Every year, Telluride, a small mountain town in Colorado, attracts an international roster of scientists from several disciplines for three weeks of intensive discussion and exchange of ideas about neuromorphic engineering, a rapidly expanding research field that promises to bridge the gap between the lifeless silicon of computer chips and the very much lively brain-based biological systems. This year is not an exception: the Telluride workshop is now in full swing and will continue until July 19.
The 3rd Conference on Biomimetic and Biohybrid Systems will be held this year from 30 July to 1 August in Milan. As has become a tradition, the three-day event, organised by the Convergent Science Network, will be hosted at a fantastic venue consistent with the spirit of the conference: the Da Vinci Museum of Science and Technology, one of the largest technology museums in Europe.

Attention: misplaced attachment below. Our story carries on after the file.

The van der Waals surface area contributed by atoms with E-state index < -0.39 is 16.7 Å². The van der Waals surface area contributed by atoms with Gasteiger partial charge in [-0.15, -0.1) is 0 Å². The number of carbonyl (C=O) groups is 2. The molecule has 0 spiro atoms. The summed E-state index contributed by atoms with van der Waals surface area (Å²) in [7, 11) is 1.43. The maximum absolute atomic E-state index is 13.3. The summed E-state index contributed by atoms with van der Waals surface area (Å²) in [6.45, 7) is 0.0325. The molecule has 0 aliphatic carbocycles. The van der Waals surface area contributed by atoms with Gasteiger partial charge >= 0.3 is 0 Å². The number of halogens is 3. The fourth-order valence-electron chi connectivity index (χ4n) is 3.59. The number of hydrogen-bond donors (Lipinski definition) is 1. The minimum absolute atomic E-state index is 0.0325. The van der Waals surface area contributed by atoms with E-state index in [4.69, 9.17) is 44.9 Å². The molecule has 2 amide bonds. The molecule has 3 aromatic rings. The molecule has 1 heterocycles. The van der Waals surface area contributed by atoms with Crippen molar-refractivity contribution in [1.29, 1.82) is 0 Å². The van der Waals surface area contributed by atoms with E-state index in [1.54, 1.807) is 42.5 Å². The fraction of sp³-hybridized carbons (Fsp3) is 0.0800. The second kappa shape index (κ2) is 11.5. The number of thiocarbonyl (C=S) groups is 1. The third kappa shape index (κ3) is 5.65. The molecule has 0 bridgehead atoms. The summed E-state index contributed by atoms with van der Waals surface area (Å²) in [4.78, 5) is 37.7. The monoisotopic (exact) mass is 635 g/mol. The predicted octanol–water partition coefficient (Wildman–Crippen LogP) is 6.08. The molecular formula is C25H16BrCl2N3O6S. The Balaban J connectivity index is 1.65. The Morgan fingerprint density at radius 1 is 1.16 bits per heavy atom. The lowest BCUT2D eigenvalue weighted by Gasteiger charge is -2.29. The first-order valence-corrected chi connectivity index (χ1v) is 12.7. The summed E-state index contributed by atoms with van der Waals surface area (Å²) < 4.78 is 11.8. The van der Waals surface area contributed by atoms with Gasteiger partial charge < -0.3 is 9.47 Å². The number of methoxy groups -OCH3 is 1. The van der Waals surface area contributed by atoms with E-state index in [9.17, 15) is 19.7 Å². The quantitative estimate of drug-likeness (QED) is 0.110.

What’s so great about machines?
It’s easy to see how some of today’s mechanical marvels like NASA’s Mars Spirit Rover or The HRP-4C, created by The National Institute of Advanced Industrial Science and Technology (AIST), inspire jaw-dropping wonder. Who made that? And how on earth does it do that? Are all natural questions that come to mind in the face of these modern works. However, there’s something about animated bits of wire and metal that have intrigued humans for centuries.